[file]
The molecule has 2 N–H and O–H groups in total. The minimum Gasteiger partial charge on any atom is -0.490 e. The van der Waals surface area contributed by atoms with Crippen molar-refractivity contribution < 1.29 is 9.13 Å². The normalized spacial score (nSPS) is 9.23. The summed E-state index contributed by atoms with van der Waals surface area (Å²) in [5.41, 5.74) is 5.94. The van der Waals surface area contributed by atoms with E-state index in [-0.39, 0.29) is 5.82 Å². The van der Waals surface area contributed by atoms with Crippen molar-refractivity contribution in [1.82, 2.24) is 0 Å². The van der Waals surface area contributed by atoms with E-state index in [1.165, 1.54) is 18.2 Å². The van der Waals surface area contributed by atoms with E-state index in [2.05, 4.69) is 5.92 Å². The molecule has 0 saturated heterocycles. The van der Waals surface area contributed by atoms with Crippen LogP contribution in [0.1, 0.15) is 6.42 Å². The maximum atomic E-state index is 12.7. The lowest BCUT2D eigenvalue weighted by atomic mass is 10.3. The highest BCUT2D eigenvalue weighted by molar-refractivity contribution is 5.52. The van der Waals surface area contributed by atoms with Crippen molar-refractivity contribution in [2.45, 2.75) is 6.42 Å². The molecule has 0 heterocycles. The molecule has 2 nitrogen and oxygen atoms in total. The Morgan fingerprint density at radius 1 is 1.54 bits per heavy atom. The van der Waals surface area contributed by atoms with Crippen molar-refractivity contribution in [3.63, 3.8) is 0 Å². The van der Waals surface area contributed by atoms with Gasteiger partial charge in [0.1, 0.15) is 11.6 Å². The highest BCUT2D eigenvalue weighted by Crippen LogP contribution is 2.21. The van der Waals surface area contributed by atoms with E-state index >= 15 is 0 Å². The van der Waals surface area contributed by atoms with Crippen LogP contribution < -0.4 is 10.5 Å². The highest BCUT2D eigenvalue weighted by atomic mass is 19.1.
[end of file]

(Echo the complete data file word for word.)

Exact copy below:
The molecule has 2 N–H and O–H groups in total. The minimum Gasteiger partial charge on any atom is -0.490 e. The van der Waals surface area contributed by atoms with Crippen molar-refractivity contribution < 1.29 is 9.13 Å². The normalized spacial score (nSPS) is 9.23. The summed E-state index contributed by atoms with van der Waals surface area (Å²) in [5.41, 5.74) is 5.94. The van der Waals surface area contributed by atoms with E-state index in [-0.39, 0.29) is 5.82 Å². The van der Waals surface area contributed by atoms with Crippen molar-refractivity contribution in [1.82, 2.24) is 0 Å². The van der Waals surface area contributed by atoms with E-state index in [1.165, 1.54) is 18.2 Å². The van der Waals surface area contributed by atoms with E-state index in [2.05, 4.69) is 5.92 Å². The molecule has 0 saturated heterocycles. The van der Waals surface area contributed by atoms with Crippen LogP contribution in [0.1, 0.15) is 6.42 Å². The maximum atomic E-state index is 12.7. The lowest BCUT2D eigenvalue weighted by atomic mass is 10.3. The highest BCUT2D eigenvalue weighted by molar-refractivity contribution is 5.52. The van der Waals surface area contributed by atoms with Crippen molar-refractivity contribution in [2.45, 2.75) is 6.42 Å². The molecule has 0 heterocycles. The molecule has 2 nitrogen and oxygen atoms in total. The Morgan fingerprint density at radius 1 is 1.54 bits per heavy atom. The van der Waals surface area contributed by atoms with Crippen molar-refractivity contribution in [3.63, 3.8) is 0 Å². The van der Waals surface area contributed by atoms with Gasteiger partial charge in [0.1, 0.15) is 11.6 Å². The highest BCUT2D eigenvalue weighted by Crippen LogP contribution is 2.21. The van der Waals surface area contributed by atoms with E-state index >= 15 is 0 Å². The van der Waals surface area contributed by atoms with Crippen LogP contribution < -0.4 is 10.5 Å². The highest BCUT2D eigenvalue weighted by atomic mass is 19.1.